Little Known Larkspur Plant

A Gardeners Guide to an Uncommon Plant

Larkspur, sounds like those things that are attached to cowboy boots however is really a type of plant. This annual flower is not well known however grown in North America and are are many times seen in dried arrangements. They are a relative to the buttercup flower which is better known by non-gardeners. Not only are they great for dried arrangements but make a wonderful addition to the garden and can be cut to place in a vase indoors.

Larkspurs can grow to a height of twenty to twenty-eight inches and come in red, pink, white and violet. They make a wonderful addition to other annual flowers sections of the garden however are not suggested to be grown in high traffic locations since the flowers grow on spikes. All zones are able to grow this plant however they do not survive tropical areas.

When choosing a location in the garden, try finding a spot where they can grow in the background or away from high-traffic locations. Since the roots are very close to the top soil and are tall, it is suggested that a plant be located away from the powerful wind. For best results, states that offer cool moist summers are suggested to chose this plant. In addition, the stem and seeds contain alkaloids which are toxic to human and pets. Therefore it animals frequently visit the garden, these plants are not suggested. In addition, they are not suggested for gardeners that have children as everyone knows children will put anything in the mouth.

Personally, I have only seen these plants available in seed form; I am sure there are online stores that offer to send a full plant for a price though. One to two weeks before the seeds are intended to be planted, sow the soil. Try placing a rich organic fertilizer in the area that is intended for the plant. This is best to be done in the spring season. They can be planted in the fall however they tend to produce better if planted in the spring. It is important to chose a location that you will like the plant to permanently stay though as they prefer to not be transplanted. Place each seed six to eight inches apart and top them off with a thin layer of top soil. Top with mulch to keep the moisture close to the plant since they do not like dry locations.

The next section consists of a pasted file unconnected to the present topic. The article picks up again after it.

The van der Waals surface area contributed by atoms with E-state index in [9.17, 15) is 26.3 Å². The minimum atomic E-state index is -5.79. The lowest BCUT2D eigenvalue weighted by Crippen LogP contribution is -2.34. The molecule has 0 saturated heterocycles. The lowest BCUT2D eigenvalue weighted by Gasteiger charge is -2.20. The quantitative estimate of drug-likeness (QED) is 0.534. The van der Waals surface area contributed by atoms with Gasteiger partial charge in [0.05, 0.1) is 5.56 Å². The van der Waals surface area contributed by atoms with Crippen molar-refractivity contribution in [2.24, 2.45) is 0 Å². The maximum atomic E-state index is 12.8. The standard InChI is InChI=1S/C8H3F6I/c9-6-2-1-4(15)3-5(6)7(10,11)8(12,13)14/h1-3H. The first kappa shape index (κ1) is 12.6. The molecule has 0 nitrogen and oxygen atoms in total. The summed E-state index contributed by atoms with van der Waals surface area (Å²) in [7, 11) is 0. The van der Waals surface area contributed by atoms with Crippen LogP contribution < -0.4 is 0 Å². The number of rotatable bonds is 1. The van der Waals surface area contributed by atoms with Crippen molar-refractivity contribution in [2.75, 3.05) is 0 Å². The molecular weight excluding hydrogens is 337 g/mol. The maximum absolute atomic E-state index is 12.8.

As for upkeep, a Larkspur prefers not to have the soil dry, therefore frequent watering is needed. In addition, since they can get very tall, try staking them so they do not blow in the wind. Stakes can be purchase at a local gardening center or made from thick sticks from the yard. Basically string the plant to the stake and they will stay in place. Encourage re-blooming by deadheading after each bloom has died. Since they are tall and gorgeous in color, you can also think about cutting them down once the flower has bloomed and taking indoors. They make great vase flowers for up to seven days or can be dried for longer usage. After the first frost, cut the stalks back to around two inches in height to assure they grow back next year. Then, each year remember to apply new mulch and transplant large clumps when needed every five years.